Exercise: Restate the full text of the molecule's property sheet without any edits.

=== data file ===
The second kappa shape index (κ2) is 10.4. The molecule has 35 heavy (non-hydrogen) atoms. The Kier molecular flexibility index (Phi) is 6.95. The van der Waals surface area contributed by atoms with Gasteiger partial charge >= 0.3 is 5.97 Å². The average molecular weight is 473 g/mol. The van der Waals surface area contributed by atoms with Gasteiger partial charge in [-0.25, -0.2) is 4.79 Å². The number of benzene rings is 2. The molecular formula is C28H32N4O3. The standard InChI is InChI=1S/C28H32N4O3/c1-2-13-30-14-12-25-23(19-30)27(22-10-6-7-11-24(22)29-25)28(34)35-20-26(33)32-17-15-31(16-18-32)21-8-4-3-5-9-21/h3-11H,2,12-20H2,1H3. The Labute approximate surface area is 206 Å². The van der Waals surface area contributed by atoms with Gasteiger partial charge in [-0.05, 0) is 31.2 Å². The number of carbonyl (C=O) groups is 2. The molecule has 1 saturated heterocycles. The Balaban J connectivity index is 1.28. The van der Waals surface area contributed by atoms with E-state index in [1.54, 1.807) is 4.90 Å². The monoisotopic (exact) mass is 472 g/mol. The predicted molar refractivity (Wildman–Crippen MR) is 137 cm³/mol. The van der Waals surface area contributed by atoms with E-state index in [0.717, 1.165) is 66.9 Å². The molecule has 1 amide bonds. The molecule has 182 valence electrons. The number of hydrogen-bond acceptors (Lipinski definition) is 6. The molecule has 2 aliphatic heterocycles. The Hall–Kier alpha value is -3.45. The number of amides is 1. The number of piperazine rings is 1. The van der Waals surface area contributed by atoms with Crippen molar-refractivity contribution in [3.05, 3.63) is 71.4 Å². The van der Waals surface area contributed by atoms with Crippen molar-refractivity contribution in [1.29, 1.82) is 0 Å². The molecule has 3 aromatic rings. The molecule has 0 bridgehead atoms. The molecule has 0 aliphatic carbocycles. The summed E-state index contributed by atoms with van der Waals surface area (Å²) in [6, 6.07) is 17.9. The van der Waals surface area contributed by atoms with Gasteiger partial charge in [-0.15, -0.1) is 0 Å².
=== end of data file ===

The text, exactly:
The second kappa shape index (κ2) is 10.4. The molecule has 35 heavy (non-hydrogen) atoms. The Kier molecular flexibility index (Phi) is 6.95. The van der Waals surface area contributed by atoms with Gasteiger partial charge >= 0.3 is 5.97 Å². The average molecular weight is 473 g/mol. The van der Waals surface area contributed by atoms with Gasteiger partial charge in [-0.25, -0.2) is 4.79 Å². The number of benzene rings is 2. The molecular formula is C28H32N4O3. The standard InChI is InChI=1S/C28H32N4O3/c1-2-13-30-14-12-25-23(19-30)27(22-10-6-7-11-24(22)29-25)28(34)35-20-26(33)32-17-15-31(16-18-32)21-8-4-3-5-9-21/h3-11H,2,12-20H2,1H3. The Labute approximate surface area is 206 Å². The van der Waals surface area contributed by atoms with Gasteiger partial charge in [-0.05, 0) is 31.2 Å². The number of carbonyl (C=O) groups is 2. The molecule has 1 saturated heterocycles. The Balaban J connectivity index is 1.28. The van der Waals surface area contributed by atoms with E-state index in [1.54, 1.807) is 4.90 Å². The monoisotopic (exact) mass is 472 g/mol. The predicted molar refractivity (Wildman–Crippen MR) is 137 cm³/mol. The van der Waals surface area contributed by atoms with E-state index in [0.717, 1.165) is 66.9 Å². The molecule has 1 amide bonds. The molecule has 182 valence electrons. The number of hydrogen-bond acceptors (Lipinski definition) is 6. The molecule has 2 aliphatic heterocycles. The Hall–Kier alpha value is -3.45. The number of amides is 1. The number of piperazine rings is 1. The van der Waals surface area contributed by atoms with Crippen molar-refractivity contribution in [3.05, 3.63) is 71.4 Å². The van der Waals surface area contributed by atoms with Crippen molar-refractivity contribution in [1.29, 1.82) is 0 Å². The molecule has 3 aromatic rings. The molecule has 0 bridgehead atoms. The molecule has 0 aliphatic carbocycles. The summed E-state index contributed by atoms with van der Waals surface area (Å²) in [6, 6.07) is 17.9. The van der Waals surface area contributed by atoms with Gasteiger partial charge in [-0.15, -0.1) is 0 Å².